Advance directives can help a person plan for a variety of possible situations. A durable power of attorney grants authority to another person to make legal and financial decisions on a person’s behalf in the event of mental incapacity. The powers granted can be broad or limited in scope. I’ve seen them range from 3-30 pages depending on the attorney and situation.
A durable power of attorney can provide assistance with personal finances, insurance policies, government benefits, estate plans, retirement plans, and business interests. In MA a power of attorney is the most effective option to voicing advance directives. This helps to clear out any confusion as to who can become the person legally responsible for the adult for financial and legal decisions.
A living will allows an individual to state his or her preferences prior to incompetency. Other than naming the person legally responsible it includes wishes regarding financial, health, and giving or withholding of life-sustaining medical treatment. In most states, a person must have a “terminal condition,” be in a “persistent vegetative state,” or be “permanently unconscious” before life-support can be withdrawn.
In MA, this is not a legally binding document and would only be reviewed by a judge as evidence of intention in absence of a power of attorney. While not legal, they are a great supplement to estate planning documents as they provide guidance to the person legally responsible (agent), especially as it relates to funeral arrangements, care measures, etc.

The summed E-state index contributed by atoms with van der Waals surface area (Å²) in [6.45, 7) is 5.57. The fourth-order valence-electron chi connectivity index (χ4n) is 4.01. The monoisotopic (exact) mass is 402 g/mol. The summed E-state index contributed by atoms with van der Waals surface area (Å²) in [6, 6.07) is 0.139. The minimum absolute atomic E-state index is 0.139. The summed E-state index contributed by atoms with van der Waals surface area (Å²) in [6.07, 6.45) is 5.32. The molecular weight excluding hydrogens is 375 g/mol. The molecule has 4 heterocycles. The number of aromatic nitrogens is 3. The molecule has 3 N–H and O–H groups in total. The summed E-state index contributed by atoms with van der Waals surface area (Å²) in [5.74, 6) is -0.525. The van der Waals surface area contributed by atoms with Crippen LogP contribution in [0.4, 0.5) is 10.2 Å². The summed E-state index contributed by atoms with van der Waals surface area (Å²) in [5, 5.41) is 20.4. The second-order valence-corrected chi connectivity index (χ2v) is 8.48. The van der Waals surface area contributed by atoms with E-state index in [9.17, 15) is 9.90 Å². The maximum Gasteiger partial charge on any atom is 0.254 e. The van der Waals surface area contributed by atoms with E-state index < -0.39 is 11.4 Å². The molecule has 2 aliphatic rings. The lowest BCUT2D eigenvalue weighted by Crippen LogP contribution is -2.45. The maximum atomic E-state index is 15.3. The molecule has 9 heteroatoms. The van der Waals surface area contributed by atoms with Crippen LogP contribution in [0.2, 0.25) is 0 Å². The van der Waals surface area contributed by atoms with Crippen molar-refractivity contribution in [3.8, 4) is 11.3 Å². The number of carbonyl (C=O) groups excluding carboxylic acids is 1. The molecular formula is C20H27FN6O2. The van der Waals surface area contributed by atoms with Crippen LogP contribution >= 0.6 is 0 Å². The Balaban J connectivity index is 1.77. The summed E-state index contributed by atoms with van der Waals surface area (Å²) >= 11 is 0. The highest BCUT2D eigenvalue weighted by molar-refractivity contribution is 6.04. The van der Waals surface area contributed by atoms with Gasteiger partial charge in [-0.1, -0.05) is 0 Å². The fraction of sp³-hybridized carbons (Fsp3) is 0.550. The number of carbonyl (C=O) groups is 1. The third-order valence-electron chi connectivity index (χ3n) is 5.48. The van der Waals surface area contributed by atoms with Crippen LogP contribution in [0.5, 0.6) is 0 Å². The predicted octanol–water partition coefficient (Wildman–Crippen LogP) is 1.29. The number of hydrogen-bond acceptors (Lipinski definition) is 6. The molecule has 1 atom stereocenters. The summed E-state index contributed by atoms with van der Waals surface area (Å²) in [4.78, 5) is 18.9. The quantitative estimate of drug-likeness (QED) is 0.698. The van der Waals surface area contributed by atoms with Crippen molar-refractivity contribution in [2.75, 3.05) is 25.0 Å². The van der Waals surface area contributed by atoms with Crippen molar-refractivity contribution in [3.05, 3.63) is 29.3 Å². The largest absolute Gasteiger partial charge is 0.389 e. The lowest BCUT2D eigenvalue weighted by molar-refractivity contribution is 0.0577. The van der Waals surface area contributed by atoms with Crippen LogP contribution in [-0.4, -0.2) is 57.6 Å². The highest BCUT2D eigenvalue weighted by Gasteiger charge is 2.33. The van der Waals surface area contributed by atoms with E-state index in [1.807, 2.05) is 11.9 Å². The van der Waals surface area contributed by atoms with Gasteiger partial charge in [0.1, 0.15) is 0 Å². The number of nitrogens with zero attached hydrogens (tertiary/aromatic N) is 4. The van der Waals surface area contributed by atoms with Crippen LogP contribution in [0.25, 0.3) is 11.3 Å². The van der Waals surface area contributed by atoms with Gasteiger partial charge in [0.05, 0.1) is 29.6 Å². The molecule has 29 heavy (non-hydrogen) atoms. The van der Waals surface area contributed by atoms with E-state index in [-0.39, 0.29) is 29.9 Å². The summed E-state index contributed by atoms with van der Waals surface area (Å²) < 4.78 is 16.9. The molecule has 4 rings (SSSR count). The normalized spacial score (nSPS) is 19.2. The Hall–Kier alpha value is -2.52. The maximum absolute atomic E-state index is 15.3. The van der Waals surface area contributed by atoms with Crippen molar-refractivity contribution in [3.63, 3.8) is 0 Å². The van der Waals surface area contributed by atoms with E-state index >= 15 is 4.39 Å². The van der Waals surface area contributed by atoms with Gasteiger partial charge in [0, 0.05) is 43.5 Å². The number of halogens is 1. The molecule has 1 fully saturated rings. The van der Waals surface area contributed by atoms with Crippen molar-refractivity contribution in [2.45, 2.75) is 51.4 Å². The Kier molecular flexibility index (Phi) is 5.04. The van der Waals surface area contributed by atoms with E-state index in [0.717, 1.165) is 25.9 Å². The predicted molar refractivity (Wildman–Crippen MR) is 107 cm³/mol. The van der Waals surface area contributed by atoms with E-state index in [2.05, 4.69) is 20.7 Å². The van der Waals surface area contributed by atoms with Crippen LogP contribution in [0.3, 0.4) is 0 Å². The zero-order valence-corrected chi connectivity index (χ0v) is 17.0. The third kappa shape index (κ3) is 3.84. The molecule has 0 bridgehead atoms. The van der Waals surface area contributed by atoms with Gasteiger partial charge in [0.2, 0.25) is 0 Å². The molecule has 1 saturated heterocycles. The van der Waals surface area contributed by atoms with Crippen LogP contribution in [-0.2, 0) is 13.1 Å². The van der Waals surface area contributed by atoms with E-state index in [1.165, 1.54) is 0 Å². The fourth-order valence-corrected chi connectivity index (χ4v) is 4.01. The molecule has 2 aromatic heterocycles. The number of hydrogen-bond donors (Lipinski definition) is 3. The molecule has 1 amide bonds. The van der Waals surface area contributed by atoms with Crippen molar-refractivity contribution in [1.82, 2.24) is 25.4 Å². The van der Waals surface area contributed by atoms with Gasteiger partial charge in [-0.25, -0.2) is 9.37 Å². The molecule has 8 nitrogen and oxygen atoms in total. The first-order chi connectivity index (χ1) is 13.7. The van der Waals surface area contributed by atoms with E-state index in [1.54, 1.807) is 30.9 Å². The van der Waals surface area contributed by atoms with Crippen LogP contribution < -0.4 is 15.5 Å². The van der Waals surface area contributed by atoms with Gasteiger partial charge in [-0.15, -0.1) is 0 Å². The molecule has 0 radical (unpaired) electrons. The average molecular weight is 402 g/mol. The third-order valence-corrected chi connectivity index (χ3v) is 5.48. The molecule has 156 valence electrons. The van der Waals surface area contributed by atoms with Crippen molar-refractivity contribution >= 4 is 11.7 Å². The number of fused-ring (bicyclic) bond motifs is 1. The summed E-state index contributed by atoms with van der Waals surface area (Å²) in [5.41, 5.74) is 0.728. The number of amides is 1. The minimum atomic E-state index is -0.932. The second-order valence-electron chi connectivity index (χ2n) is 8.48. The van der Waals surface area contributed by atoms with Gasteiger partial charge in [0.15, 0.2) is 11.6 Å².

A health care proxy allows a person to appoint a person legally responsible to make health care decisions on his or her behalf in the event of incapacity. These medical decisions are not limited to those involving artificial life-support. A health care proxy is typically done in conjunction with a HIPAA form so that the named agent is also given access to medical records.
A medical orders of life sustaining treatment (MOLST) has recently become more popular in MA as it greatly expands upon the popular do not resuscitate order. MOLST outlines a patient’s preference for giving or withholding any type of medical treatment. The MOLST is filled out by a medical professional alongside the patient when there is a specific illness requiring care. Unlike the durable power of attorney and health care proxy, this should not be done by an attorney as a general preventative measure. In NH this document is known as physicians orders for life sustaining treatment (POLST).
How to Name the Person Legally Responsible for Older Adults?